BA:  Yeah, of course.  I was talking about that the other day with Joel from Blue Murder.  If I was a 5' 10" white guy, I would get to audition "x" number of times.  But me being me, I get to audition 1/5 of that.  So, I have to be sharper to make sure that I get it.  If I get it, then it's easy for me to succeed in the game.  But I have to book it.  And then when  you're the Black choice, but they don't know if they're going "Black".  So, you do your thing and you get the callbacks.  You're the man,  you're hot.  And then they say, you know, I don't know whether we're going to go Black.  That's the reality.  I don't think that any White guy has to go through that same thing Ė I don't know if we're going to go White on this one.  I embrace it.  The agent is great but it's the producers and whether they are interested in seeing you or are they really looking at you.  You know when you're really being looked at.  You know by the size of the role, by the project, if you're really being look at.  Not that you do it differently but you take it with a grain of salt. 

LE:  If there were no limits or obstacles to doing what you want to do, what would you be doing?  Money, nothing stands in your way Ė what would you do?

BA:  Writing and directing my own movies. 

LE:  Do you have any interests outside of that?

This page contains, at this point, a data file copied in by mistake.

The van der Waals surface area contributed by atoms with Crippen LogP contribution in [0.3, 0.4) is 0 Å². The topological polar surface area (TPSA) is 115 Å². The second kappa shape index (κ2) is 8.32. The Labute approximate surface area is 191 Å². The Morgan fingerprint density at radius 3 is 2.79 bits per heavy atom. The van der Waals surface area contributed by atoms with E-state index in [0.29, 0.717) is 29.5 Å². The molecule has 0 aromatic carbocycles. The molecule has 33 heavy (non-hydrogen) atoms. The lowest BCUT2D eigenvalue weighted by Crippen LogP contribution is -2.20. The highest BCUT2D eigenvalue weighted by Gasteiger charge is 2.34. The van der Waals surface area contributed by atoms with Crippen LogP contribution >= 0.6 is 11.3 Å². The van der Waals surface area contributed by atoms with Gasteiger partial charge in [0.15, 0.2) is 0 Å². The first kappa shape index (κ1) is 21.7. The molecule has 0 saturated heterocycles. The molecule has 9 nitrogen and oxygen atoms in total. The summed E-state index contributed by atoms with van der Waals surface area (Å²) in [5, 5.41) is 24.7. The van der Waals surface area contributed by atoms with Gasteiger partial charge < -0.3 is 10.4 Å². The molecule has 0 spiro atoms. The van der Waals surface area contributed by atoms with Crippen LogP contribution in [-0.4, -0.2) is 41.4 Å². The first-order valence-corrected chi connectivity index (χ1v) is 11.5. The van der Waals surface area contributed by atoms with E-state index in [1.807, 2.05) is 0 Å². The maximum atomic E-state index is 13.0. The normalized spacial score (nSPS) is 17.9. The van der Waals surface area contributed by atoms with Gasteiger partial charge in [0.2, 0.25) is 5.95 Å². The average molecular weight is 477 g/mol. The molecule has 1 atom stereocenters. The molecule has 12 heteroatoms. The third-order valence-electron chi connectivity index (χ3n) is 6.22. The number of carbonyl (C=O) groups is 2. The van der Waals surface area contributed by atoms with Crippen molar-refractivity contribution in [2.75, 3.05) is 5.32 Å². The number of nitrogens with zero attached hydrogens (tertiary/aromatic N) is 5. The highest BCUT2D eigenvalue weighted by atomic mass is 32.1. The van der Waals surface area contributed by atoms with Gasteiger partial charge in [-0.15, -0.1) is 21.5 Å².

BA:  I believe very strongly in the things that we were talking about before.  Canadians having no confidence in themselves and us Blacks having no confidence in ourselves.  Last week I was discouraged because I haven't worked in a couple of months.  I put on BET and I see Jay-Z "big pimpin', spending cheez" and macking the hos and the cuties and it's all love.  Me?  I'm a fairly successful guy.  I'm a successful 30 year old.  I'm happy.  So, I shouldn't be discouraged by that.  But I'm looking at him thinking I'm really far from what I'm meant to do.  So, that image is not working for me and I'm more discouraged.  So, I flip the channel and I go to Biography Ė A&E.  And what do I see?  Bruce Lee.  So, I sat down discouraged, put on BET and got more discouraged and then I put on Bruce Lee and was instantly energized and inspired.  I stood up and went out and typed my proposal and did what I had to do because there's always hope.  My point is that I believe very strongly that BET, through no fault of their own, is a negative influence of Black people.  I would be alone standing here but I donít care - I don't give a damn because I'm Canadian.